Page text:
Believing that Glenn had boarded the school bus that pulled out of the prison with the remaining Woodbury residents, the trio finds the vehicle sitting precariously in the middle of the road. Not a good sign. Discovering that the bus is, indeed, full of walkers, Maggie kills them one by one, then enters to kill a remaining zombie whofrom the back, at leastlooks a bit like Glenn. It’s high drama if you actually thought that for a minute that the writers would kill off one of their most beloved characters in a fairly anticlimactic moment, but it’s hard to imagine that anyone really thought the Glenn and Maggie storyline would conclude here. (And if you had watched any of the promos for the episode, you already knew that Glenn couldn’t have died on the bus because he was still back at the prison the whole time.) Now aware that Glenn didn’t die with the last of the Woodbury redshirts, Maggie collapses in a mix of laughter and tears. Here, at least, hope has fought despair to a draw.

Glenn, however, is in far worse shape. Waking up on a piece of smoldering concrete, just feet above the outstretched arms of a few dozen walkers, he’s alone and disoriented. Calling for Maggie, he eventually realizes that he has been left behind and retreats back inside the prison to gather weapons and plan his next move. Finding the Polaroid he snapped of Maggie way back in the season premiere, he has a good cry before grabbing the pocket watch Hershel gave him ages ago and heads for the door. Dressed in riot gear, he powers through a mini-horde of zombies to find Tara, the sole survivor from The Governor’s ruinous volunteer army. Having lost her sister, her niece, and her girlfriend in the battle, no one is in a worse place. Staring ahead blankly, as if in shock, she’s feeling the full weight of what has happened, even though her full gun clip indicates that she never fired a shot during the fight.

For his part, Glenn doesn’t care. “I don’t want your help, I need it,” he says, deflecting Tara’s apologies for her role in the prison attack. Outside the prison, the two dispose of some walkers while Tara casually breaks the news that Hershel has died. Glenn doesn’t have time to mourn before they’re swarmed once again, leaving him to bash some heads in before passing out, apparently due to the lingering effects of the prison flu. As Tara finishes off the very last walker, an army truck rolls up. “Hope you enjoyed the show, assholes,” she barks as new characters Abraham (“Apocalypse G.I. Joe”), Rosita (“Apocalypse Barbie”), and Eugene (“Apocalypse… Mullet”) exit the vehicle. “You got a damn mouth on you, you know that?” Abraham replies. “What else you got?” Hope and despair are pushed aside by uncertainty. Who are these people and what do they want?

Hope versus despairthat’s what so much of this show comes down to, really. While other episodes have pulled on those themes more dramatically (and perhaps more artfully), “Inmates” threads that struggle through the larger narrative as well as could be hoped at this point. As always, much of the show’s appeal comes from wondering just how you’d react if you were placed in such a horrible situation, driven from your home and separated from your friends. And the writers have done well to present us with characters who represent all of the responses you would expect to experience, from Beth’s defiant optimism and Daryl’s limping despair to Glenn’s resilient pragmatism. The episode also reminds us of the truly random nature of life, how we end up in situations we never expected and with people we never saw becoming major players in our life stories. Hope versus despairdon’t expect a winner to be declared any time soonperhaps everon The Walking Dead. Watching the two options play out is what keeps us coming back.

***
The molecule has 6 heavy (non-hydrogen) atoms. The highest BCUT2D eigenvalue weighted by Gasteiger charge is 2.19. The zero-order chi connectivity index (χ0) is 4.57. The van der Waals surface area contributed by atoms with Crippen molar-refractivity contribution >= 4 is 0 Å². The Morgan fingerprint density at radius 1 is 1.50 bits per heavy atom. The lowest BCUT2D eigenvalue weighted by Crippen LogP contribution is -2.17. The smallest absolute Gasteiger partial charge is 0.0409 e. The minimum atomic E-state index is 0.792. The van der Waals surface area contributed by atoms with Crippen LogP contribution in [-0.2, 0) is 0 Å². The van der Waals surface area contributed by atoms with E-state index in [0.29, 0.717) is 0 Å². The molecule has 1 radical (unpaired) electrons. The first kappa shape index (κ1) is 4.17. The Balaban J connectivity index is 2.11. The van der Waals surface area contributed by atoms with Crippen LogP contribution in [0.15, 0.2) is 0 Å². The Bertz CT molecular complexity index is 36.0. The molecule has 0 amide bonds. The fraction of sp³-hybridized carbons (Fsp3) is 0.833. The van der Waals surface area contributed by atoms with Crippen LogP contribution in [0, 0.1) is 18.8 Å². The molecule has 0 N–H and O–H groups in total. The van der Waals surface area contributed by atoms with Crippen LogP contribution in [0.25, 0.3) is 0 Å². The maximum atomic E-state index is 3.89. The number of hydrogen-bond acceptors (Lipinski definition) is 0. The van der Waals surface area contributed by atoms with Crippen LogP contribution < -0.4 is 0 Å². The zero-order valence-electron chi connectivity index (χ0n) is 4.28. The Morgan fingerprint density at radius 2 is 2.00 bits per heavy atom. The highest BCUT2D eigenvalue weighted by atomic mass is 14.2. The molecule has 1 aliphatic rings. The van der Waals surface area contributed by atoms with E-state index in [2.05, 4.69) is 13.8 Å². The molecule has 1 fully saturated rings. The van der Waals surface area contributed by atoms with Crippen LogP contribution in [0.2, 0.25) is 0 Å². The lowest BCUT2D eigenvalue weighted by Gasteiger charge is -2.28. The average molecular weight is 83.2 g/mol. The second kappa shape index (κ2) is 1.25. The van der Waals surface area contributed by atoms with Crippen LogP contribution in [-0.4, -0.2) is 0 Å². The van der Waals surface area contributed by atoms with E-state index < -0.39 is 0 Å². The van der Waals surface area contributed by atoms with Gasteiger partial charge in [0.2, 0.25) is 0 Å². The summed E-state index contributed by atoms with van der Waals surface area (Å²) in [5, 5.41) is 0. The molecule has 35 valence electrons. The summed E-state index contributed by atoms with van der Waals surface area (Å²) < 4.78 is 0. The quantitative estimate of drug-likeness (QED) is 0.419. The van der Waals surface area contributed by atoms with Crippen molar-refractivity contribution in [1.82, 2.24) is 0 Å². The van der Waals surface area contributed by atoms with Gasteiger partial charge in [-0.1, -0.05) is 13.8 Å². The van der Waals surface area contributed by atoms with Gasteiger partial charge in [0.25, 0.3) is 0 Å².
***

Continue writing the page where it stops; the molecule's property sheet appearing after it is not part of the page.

What this means for the future:

As showrunner Scott Gimple has promised that the writing would remain faithful to the major moments from the comic book for the remainder of seasons four, viewers can be certain that this new trio of characters is going to play a very significant role in the future trajectory of the narrative. That said, adding three more major characters seems to cause a traffic jam as far as character development is concerned. In that sense, “Inmates” was an exposition rich episode that perfectly captures the challenge the writers now face with trying to write storylines for such a large cast. Broken up into smaller vignettes, the narrative can only advance in bits and pieces over the span of one episode. Look for the writers to use single episodes to focus more deeply on the individual groups from here on out.

What you might have missed:

The chronology of the episode was slightly disjointed, with the first Beth and Daryl vignette actually occurring after the Tyreese and kids segment that followed it on the show. If you watch closely, you’ll see that the walker that attacked Beth was the man that Tyreese couldn’t rescue. Additionally, the yellow backpack that Glenn is wearing is the same one worn by the hitchhiker that Rick left to die on the side of the road in season three’s “Clear.” Finally, the alcohol Glenn uses to make a Molotov cocktail is the same bottle that Bob snagged from the veterinary school and nearly lost to a group of zombies.

What to look for next:

Obviously, Abraham, Eugene, and Rosita will figure heavily in the next episode. Will they be friendly? Are they at all connected to the Terminus sanctuary site? Speaking of, what will Tyreese, Carol, and the kids find once they arrive there? And how much longer until Lizzie does something so horrific that she has to be addressed as a threat arguably as great as anything else in their environment?

And why is Bob so happy to be homeless? The last survivor of his two previous groups, is he cracking up from watching it all happen again? Does he feel invulnerable in the face of death, doomed to be the last man standing until only he remains? Or is he just happy to be lost in the woods with Sasha, the woman who has thus far deflected all of his flirty advances? Time will tell.


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February 25th 2014

I already read the comics and it really gives you an idea where they will end up.